USB_DESC_TYPE_STRING 0X300
      USBD_WinUSBComm_LangIDStrDescriptor
      USBD_WinUSBComm_EP0_TxReady
      USB_DESC_TYPE_STRING 0X301
      USBD_WinUSBComm_ManufacturerStrDescriptor
      USBD_WinUSBComm_EP0_TxReady
      USB_DESC_TYPE_STRING 0X302
      USBD_WinUSBComm_ProductStrDescriptor
      USBD_WinUSBComm_EP0_TxReady
      USB_DESC_TYPE_STRING 0X304
      USBD_WinUSBComm_ConfigStrDescriptor
      USBD_WinUSBComm_EP0_TxReady
      USB_DESC_TYPE_STRING 0X305
      USBD_WinUSBComm_InterfaceStrDescriptor
      USBD_WinUSBComm_EP0_TxReady

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    3. I don't know where this dump is from. Did you try to record the USB request with some USB analyzer tool (e.g. USBlyzer) to see all requests? You need an analyzer that will record hot plugged devices.
      Also, ST USB library handles string descriptors separately in USBD_DescriptorsTypeDef for standard descriptors. I return OS string descriptor in call to GetUsrStrDescriptor of USBD_ClassTypeDef type.
      You need to #define USBD_SUPPORT_USER_STRING 1 for this to work.
      This info is based on usage of STM32Cube_FW_F1_V1.6.0 (so, totally out of sync with the blog post).

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    4. The dump is from my printfs within the code.
      I don't have USBlyzer license, I'm using HHD SW device monitoring and I recorded a session after I uninstall the device and re-plugged it but I did not see any 0xEE string request.
      I have USBD_SUPPORT_USER_STRING set to 1.
      I'm using updated STM32Cube F4 1.17 and F7 1.8
      I added a printf in usbd_ctlreq.c @ function USBD_GetDescriptor where the host requests are being processed under the string case:
      case USB_DESC_TYPE_STRING:
      printf("USB_DESC_TYPE_STRING 0X%X\r\n",req->wValue);
      You said that the 0xEE is deprecated by MS but it still works, is there a way for me to test it on my PC without connecting to my target STM32?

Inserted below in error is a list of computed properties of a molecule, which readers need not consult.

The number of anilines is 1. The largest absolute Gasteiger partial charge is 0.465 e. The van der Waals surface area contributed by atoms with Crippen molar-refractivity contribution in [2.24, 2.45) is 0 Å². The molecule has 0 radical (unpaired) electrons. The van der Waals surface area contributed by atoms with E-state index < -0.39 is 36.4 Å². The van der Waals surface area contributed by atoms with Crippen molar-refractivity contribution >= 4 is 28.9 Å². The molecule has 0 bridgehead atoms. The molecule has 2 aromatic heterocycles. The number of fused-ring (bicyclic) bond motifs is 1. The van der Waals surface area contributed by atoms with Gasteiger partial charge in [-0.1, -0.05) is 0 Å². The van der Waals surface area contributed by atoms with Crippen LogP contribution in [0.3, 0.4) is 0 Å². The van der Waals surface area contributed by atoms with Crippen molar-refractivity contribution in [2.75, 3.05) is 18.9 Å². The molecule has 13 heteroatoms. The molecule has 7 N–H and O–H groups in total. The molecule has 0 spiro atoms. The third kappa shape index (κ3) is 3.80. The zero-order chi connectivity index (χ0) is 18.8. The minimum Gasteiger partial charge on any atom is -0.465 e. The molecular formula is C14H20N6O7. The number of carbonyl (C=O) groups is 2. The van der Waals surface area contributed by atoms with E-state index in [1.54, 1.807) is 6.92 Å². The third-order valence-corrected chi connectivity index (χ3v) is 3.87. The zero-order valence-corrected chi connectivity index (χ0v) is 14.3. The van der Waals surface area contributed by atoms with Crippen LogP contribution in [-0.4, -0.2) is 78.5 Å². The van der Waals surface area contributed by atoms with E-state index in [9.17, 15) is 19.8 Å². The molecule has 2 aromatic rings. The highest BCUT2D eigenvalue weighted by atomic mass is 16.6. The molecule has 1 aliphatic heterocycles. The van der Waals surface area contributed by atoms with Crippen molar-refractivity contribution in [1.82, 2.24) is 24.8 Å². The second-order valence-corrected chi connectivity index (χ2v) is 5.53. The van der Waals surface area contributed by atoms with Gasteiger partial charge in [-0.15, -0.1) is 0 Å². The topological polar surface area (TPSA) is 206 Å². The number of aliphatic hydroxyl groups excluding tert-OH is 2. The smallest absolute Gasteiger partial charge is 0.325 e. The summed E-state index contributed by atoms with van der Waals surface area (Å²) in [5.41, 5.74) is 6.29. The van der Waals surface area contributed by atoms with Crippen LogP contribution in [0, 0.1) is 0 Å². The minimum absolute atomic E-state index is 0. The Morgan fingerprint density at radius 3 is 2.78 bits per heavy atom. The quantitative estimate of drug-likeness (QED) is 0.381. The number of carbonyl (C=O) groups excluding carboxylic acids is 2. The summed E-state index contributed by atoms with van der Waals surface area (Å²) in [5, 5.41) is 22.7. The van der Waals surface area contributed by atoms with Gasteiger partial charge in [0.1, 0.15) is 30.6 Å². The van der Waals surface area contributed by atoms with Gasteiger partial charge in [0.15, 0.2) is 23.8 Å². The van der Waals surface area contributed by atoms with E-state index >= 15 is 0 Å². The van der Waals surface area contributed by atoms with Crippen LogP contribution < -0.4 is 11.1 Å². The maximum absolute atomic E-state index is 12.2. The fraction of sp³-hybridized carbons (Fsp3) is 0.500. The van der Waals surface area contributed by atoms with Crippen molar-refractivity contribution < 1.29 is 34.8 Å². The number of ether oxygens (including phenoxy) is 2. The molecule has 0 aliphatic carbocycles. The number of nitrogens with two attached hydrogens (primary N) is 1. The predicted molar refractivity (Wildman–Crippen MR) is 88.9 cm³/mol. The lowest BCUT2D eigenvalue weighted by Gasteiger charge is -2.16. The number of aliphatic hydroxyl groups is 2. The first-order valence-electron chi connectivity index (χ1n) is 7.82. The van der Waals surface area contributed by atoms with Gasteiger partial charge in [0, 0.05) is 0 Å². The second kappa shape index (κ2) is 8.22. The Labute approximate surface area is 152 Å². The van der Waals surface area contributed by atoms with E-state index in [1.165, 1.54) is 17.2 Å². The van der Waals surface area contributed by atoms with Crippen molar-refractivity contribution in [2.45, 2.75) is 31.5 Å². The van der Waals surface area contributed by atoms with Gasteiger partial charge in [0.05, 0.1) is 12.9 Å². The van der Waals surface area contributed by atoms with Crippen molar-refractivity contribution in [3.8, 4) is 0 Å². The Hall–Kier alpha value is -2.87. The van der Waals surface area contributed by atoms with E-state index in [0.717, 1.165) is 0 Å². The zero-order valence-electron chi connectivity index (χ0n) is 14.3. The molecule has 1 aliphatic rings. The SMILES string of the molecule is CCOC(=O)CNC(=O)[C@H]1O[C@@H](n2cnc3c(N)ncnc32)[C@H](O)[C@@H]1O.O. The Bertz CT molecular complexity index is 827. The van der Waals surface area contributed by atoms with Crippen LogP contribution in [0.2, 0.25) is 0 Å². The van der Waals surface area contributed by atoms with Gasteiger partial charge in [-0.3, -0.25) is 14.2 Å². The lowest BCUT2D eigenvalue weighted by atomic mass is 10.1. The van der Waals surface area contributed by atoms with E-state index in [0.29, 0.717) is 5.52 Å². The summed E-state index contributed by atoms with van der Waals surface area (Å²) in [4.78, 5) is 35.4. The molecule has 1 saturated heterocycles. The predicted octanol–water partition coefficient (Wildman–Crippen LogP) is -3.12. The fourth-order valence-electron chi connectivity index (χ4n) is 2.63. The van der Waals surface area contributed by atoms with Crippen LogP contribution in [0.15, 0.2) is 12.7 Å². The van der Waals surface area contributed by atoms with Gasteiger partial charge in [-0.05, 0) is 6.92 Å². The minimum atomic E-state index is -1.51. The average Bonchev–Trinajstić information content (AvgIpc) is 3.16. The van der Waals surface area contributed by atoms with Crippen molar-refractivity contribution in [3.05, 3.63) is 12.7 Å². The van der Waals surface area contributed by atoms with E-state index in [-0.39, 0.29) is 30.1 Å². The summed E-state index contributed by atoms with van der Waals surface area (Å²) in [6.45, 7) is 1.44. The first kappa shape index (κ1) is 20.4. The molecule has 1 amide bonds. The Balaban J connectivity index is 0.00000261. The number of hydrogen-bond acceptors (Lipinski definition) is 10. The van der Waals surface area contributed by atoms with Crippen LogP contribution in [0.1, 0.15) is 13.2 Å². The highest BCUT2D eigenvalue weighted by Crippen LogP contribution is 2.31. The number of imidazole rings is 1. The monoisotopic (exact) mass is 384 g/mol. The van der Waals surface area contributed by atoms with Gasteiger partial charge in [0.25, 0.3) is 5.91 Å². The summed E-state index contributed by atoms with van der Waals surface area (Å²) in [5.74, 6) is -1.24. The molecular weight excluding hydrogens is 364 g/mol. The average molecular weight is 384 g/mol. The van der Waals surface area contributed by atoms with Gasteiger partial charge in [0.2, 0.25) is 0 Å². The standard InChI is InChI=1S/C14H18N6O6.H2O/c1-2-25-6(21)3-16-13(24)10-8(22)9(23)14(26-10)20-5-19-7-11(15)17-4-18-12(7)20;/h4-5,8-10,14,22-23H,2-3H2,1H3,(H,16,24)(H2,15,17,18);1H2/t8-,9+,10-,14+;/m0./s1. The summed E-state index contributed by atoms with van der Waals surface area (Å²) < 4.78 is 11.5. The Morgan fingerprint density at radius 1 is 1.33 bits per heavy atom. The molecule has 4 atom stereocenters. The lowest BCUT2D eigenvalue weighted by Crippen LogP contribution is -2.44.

I think it might be something that I need to install under windows in order to have it.
      Do you have an updated version of the project that I can test at my end?
      Thanks,
      Eyal

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    5. Hmmm... I read somewhere that MS is keeping a list of devices that have problem with 0xEE string descriptor request. Maybe change VID and PID to test. Also it doesn't work with devices prior to USB2.0 - check USB line pull up resistor.
      With reasonable low effort I can currently only built you a binary image to test with modified BluePill board (STM32F103) - do you have it? Maybe unmodified.
      Does GetUsrStrDescriptor get called?

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    6. Changing the VID\PID did not helped
      The device is identified as USB2.0 in USBDview
      GetUsrStrDescriptor is not being called
      I don't have the BluePill
      I'm sorry but I have to ask again, do I need to do some installation on my PC Win 10 in order to have the WinUSB or should it be part of Win 10 as a default?
      Thanks
      Eyal

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    7. Sorry for not answering directly before, you don't have to install anything or enable anything in Win10 AFAIK.

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    8. Hi,